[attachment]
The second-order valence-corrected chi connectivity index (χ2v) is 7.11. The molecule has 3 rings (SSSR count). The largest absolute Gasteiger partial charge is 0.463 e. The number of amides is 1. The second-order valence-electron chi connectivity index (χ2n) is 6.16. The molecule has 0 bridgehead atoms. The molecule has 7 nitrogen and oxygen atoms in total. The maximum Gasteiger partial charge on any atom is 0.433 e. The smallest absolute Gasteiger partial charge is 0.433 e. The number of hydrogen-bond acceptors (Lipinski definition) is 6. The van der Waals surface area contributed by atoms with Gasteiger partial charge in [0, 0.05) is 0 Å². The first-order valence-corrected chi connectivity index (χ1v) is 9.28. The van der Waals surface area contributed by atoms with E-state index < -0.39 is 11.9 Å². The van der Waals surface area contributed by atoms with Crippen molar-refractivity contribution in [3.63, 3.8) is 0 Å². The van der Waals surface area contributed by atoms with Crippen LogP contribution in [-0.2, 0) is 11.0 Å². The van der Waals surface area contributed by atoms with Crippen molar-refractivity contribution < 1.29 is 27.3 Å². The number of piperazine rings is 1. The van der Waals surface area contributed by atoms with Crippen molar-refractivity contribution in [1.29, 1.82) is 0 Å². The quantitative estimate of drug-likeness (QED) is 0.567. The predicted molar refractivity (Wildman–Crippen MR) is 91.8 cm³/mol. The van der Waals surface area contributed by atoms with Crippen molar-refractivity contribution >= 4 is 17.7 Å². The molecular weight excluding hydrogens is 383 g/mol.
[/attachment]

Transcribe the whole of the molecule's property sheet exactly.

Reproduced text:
The second-order valence-corrected chi connectivity index (χ2v) is 7.11. The molecule has 3 rings (SSSR count). The largest absolute Gasteiger partial charge is 0.463 e. The number of amides is 1. The second-order valence-electron chi connectivity index (χ2n) is 6.16. The molecule has 0 bridgehead atoms. The molecule has 7 nitrogen and oxygen atoms in total. The maximum Gasteiger partial charge on any atom is 0.433 e. The smallest absolute Gasteiger partial charge is 0.433 e. The number of hydrogen-bond acceptors (Lipinski definition) is 6. The van der Waals surface area contributed by atoms with Gasteiger partial charge in [0, 0.05) is 0 Å². The first-order valence-corrected chi connectivity index (χ1v) is 9.28. The van der Waals surface area contributed by atoms with E-state index < -0.39 is 11.9 Å². The van der Waals surface area contributed by atoms with Crippen molar-refractivity contribution in [3.63, 3.8) is 0 Å². The van der Waals surface area contributed by atoms with Crippen LogP contribution in [-0.2, 0) is 11.0 Å². The van der Waals surface area contributed by atoms with Crippen molar-refractivity contribution < 1.29 is 27.3 Å². The number of piperazine rings is 1. The van der Waals surface area contributed by atoms with Crippen molar-refractivity contribution in [1.29, 1.82) is 0 Å². The quantitative estimate of drug-likeness (QED) is 0.567. The predicted molar refractivity (Wildman–Crippen MR) is 91.8 cm³/mol. The van der Waals surface area contributed by atoms with Crippen molar-refractivity contribution >= 4 is 17.7 Å². The molecular weight excluding hydrogens is 383 g/mol.